Abstract # 219:

Scheduled for Monday, August 28, 2017 02:00 PM-02:15 PM: (National Ballroom Salon A) Oral Presentation


AN EVOLUTIONARY BASIS FOR VITAMIN D METABOLISM IN THE BABOON, PAPIO SPECIES: CAPTIVE AND FERAL

T. E. Ziegler1,2, A. Kapoor1,2, N. Binkley2, K. S. Rice3,4, J. Rogers1,5, C. J. Jolly6 and J. Phillips-Conroy7
1Wisconsin National Primate Research Center, University of Wisconsin-Madison, Madison, WI 53715, USA, 2University of Wisconsin-Madison, 3Southwest National Primate Research Center, 4Texas Biomedical Research , 5Baylor College of Medicine, 6New York University, 7Washington University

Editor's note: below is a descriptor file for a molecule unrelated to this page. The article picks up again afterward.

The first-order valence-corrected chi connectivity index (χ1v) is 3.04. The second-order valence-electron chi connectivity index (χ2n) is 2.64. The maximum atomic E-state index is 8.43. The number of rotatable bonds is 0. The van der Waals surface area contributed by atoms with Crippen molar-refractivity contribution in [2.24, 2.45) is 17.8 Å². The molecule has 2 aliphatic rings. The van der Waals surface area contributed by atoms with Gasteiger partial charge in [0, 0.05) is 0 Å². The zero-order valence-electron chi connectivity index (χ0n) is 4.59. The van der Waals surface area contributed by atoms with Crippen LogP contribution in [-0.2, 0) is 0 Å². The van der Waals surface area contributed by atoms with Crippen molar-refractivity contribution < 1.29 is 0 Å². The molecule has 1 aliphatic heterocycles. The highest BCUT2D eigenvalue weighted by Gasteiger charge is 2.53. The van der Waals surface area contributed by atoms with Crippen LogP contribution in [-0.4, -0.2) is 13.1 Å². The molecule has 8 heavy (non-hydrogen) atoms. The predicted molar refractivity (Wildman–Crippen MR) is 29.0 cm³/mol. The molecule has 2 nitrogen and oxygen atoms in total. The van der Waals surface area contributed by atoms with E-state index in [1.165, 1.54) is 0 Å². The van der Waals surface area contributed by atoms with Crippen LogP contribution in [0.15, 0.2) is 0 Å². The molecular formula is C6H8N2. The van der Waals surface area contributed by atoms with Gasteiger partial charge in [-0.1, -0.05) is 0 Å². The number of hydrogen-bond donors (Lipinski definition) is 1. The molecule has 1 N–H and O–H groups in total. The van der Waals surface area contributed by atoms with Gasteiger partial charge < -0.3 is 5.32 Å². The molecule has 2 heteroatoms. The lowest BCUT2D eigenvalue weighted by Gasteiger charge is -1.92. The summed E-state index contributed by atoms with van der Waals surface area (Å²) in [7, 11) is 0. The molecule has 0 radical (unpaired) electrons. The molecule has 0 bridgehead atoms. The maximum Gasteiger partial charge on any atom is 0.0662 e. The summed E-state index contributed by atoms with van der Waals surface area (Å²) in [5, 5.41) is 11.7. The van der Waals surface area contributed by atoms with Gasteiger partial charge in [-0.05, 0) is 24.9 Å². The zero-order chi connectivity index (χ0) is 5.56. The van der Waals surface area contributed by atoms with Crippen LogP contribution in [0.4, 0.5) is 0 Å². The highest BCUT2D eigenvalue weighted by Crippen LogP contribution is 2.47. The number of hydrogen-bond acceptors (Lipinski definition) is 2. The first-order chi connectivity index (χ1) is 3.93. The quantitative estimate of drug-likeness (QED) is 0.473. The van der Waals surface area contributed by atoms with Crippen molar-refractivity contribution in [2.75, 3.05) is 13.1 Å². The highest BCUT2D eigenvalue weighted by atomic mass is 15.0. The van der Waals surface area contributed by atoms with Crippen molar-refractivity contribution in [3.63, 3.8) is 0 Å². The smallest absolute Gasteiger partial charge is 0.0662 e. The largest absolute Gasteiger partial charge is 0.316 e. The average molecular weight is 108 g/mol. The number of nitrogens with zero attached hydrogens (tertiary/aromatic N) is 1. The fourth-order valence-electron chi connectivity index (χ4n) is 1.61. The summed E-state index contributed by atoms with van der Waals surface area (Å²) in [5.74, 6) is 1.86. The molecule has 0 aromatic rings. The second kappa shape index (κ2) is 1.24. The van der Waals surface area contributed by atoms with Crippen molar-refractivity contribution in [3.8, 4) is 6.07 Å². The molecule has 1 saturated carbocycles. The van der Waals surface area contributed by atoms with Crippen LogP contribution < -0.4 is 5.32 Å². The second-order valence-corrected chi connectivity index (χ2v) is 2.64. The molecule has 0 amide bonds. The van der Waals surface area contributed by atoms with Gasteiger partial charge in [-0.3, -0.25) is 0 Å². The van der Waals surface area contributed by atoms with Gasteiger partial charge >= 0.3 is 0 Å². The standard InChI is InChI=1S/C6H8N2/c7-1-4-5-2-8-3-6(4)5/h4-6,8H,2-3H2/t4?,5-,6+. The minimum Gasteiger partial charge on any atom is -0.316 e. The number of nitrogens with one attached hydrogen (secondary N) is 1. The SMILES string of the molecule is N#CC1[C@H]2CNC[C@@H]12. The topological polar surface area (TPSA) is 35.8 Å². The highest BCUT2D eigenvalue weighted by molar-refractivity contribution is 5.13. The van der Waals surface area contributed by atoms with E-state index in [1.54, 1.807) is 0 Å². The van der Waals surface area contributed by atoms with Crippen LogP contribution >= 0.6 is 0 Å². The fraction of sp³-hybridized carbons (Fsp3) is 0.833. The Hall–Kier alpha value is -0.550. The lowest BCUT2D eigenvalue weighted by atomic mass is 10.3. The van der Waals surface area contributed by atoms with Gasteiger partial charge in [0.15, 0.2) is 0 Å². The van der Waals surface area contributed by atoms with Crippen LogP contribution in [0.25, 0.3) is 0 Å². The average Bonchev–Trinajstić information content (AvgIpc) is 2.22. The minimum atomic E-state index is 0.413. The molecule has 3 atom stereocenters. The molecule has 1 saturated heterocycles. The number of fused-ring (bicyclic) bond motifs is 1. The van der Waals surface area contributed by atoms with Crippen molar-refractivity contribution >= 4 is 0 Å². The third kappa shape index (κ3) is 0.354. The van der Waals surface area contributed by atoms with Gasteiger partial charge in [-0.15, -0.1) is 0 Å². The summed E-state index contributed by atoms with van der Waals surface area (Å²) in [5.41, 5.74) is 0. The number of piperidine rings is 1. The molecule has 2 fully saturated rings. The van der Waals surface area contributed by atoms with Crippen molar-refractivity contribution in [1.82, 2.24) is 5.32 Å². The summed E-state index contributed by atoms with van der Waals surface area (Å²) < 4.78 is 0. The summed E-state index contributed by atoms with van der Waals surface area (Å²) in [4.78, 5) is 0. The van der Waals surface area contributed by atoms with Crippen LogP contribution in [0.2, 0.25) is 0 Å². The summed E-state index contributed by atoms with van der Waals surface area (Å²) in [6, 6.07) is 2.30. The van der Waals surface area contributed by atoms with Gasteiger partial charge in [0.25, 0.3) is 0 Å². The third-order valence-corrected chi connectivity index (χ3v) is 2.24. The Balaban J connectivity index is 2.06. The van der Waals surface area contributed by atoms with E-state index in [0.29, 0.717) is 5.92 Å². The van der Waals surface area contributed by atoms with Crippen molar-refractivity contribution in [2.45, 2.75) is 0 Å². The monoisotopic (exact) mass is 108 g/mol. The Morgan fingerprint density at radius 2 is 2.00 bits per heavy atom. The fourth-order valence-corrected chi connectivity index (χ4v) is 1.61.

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     Vitamin D, an essential vitamin and hormone, is absorbed either through UV radiation or secondarily through dietary sources. Little is known of how it varies in wild primates. We compared vitamin D metabolites in three species of baboons with differences in skin coloration and the density of their pelage. We compared Papio anubis, P. cynocephalus and P. hamadryas with captive P. anubis from the Southwest National Primate Research Center (SNPRC). Blood samples were analyzed by LC/MS/MS (liquid chromatography/tandem mass spectrometry) using a vitamin D panel. Like other studies of vitamin D3 supplemented captive baboons and macaques, the SNPRC baboons had higher levels of Vitamin D3 (cholecalciferol) than wild African baboons (t=8.35, df=105, p<0.0001). Vitamin D3 levels differed between the wild African species (F=12, 2, 89, P<0.0001). P. anubis , which has the darkest skin and densest fur, had the lowest Vitamin D3 levels, while hamadryas, with pink face and buttocks and sparse, white fur, had the highest (Tukey’s P<0.05). Similar results were found for circulating vitamin D3, 25 hydroxyvitamin D3 and intracellular-acting 24,25 dihydroxyvitamin D3. Additionally, there was a within species age effect on their Vitamin D levels. These data suggest that vitamin D3 in baboons is related to differences in the melanin content of skin and the density of fur, providing an adaptive means for regulating vitamin D levels. Funding: NIH P51OD011106, NSF BCS-1029363.